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Consumerism: More Good than Bad?

Henry Badger explores the multifaceted impact of consumerism on the wellbeing and evolution of our society.

The word ‘consumerism’ has often been used to describe our modern culture of spending. Many skeptics accuse our consumerist culture of suppressing creativity and culture whilst fostering the production of wasteful items that provide no real additional benefit; this lead many to believe that the benefits of our materialistic culture are outweighed by the drawbacks. However, is consumerism really that bad? Alternative to the classic anti-consumerism philosophy, it should be explored whether consumerism is an imperative driver for the creation of innovative industries, the motivation of entrepreneurs, and a necessary driver of economic growth and the success of an economy.

A Force for Innovation
At the most basic level of consumerism, the retail industry generated nearly seven-hundred billion dollars in revenue during the holiday season of 2017. This influx of demand generated more than seven-hundred thousand new jobs and the holiday season revenue has steadily increased in nominal growth every year. However, the concept of consumerism has arguably a much greater scope of influence beyond the retail industry. Consumerism can be defined as the promotion of the consumer’s interests. Through the placation of these interests — breakthrough firms such as those in California’s Silicon Valley are able to thrive.

Silicon Valley has contributed to our world’s rapid progress in technology and industries that have innovated the world; allowing consumers to be more connected and productive. The constant expansion of consumer interests opens the door to hundreds of new industries. A prime example is the company Tesla, Inc which has allowed tens of thousands of consumers to purchase eco-friendly electric vehicles. The emerging electric automobile industry alone has generated billions of dollars in revenue to date, and the industry is continuing to rapidly expand. The electric vehicle industry is not alone. The most successful Fortune 500 companies have created a product or service that attempted to fix a consumer problem; with some of these companies even creating entire new industries through the founding entrepreneur’s ambition.

To expand upon this claim, consider the company Uber. Before Uber, the taxi service operated a monopoly within major cities and suburbs with autonomy over the price and availability. Excluding public transportation and private cars, if a consumer wanted to get from point A to point B, the taxi cab was one of the dominant providers. Uber changed and disrupted the taxi service industry by allowing the consumer to order taxi rides more conveniently and cheaper than the traditional taxi system. Uber was able to dominate the market by promoting innovations that appeal to the consumers’ desire to find superior methods of transportation against overpriced taxis and crowded public transportation. These startup companies ultimately displace the powerful firms through listening to and acting on the consumer needs within an existing industry and by offering a truly preferable product or service. In this way, consumerism acts as the force encouraging firms to continually innovate and add value in order to keep their market relevance.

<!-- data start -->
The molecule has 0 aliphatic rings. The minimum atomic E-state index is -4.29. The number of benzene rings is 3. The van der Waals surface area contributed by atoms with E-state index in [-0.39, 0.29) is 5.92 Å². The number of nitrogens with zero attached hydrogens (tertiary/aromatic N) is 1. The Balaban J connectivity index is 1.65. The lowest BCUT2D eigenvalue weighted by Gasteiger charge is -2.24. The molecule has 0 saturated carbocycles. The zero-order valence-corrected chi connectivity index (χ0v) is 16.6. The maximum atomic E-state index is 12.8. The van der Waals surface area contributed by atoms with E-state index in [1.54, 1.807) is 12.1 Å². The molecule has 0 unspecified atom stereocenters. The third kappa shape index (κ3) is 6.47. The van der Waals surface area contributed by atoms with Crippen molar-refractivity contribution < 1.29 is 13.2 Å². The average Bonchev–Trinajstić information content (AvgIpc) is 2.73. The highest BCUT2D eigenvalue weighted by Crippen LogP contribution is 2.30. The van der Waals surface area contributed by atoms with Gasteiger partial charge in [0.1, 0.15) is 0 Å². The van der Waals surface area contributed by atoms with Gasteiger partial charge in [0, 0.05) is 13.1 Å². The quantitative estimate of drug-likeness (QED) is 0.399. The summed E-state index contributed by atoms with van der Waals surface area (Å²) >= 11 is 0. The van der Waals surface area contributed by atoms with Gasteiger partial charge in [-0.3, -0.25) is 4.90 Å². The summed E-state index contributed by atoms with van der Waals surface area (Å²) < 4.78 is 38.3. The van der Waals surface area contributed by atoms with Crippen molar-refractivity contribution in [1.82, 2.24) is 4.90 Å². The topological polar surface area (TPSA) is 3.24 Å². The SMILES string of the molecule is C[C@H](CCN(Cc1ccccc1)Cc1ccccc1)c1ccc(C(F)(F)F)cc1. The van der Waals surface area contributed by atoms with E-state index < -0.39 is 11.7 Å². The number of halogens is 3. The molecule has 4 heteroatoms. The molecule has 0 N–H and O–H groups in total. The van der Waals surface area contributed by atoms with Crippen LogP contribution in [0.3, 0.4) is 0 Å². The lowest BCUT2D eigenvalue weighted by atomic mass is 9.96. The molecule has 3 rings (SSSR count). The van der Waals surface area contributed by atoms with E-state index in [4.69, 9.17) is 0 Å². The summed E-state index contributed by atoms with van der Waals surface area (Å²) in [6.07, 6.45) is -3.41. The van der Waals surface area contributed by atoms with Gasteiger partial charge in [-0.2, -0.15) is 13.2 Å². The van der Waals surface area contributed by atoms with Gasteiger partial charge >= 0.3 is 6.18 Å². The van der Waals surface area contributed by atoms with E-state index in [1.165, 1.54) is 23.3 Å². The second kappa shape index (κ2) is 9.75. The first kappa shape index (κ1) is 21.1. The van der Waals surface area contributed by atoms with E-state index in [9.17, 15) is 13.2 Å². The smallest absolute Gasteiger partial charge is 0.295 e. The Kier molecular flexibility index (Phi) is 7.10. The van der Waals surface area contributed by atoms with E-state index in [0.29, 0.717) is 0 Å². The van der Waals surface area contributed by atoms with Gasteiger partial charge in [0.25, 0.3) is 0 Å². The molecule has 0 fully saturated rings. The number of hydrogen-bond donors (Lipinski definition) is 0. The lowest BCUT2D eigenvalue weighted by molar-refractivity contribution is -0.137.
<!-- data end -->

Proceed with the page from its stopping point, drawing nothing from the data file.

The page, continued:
An Inefficient Allocator of Resources
Does consumerism ensure that the market produces in the most efficient way and that the variety of goods offered truly benefit the common individual? In the United States alone, a total of 254m tons of trash was pure waste. Up to 60% of the waste in our bins could be recycled in the UK. On average, around eight million metric tons of waste pollutes our oceans annually; spoiling our planet over microbeads and carbonated drinks.

In many ways, consumerism furthers the disparity in global wealth, causing ‘the rich to get richer and the poor to get poorer’. Statistically, the top 10% most affluent individuals consume 59% of resources whilst the bottom decile only consume a mere 0.5%. If the total revenue generated from cigarette sales in Europe alone ($50bn) was collected and redistributed, our world could be vastly improved and revitalized. For example, we could invest that money in things like education and infrastructure. Instead, consumerism encourages irresponsible spending habits and unsustainable extraction of resources when our world is in dire need of redistribution to focus on essential developments.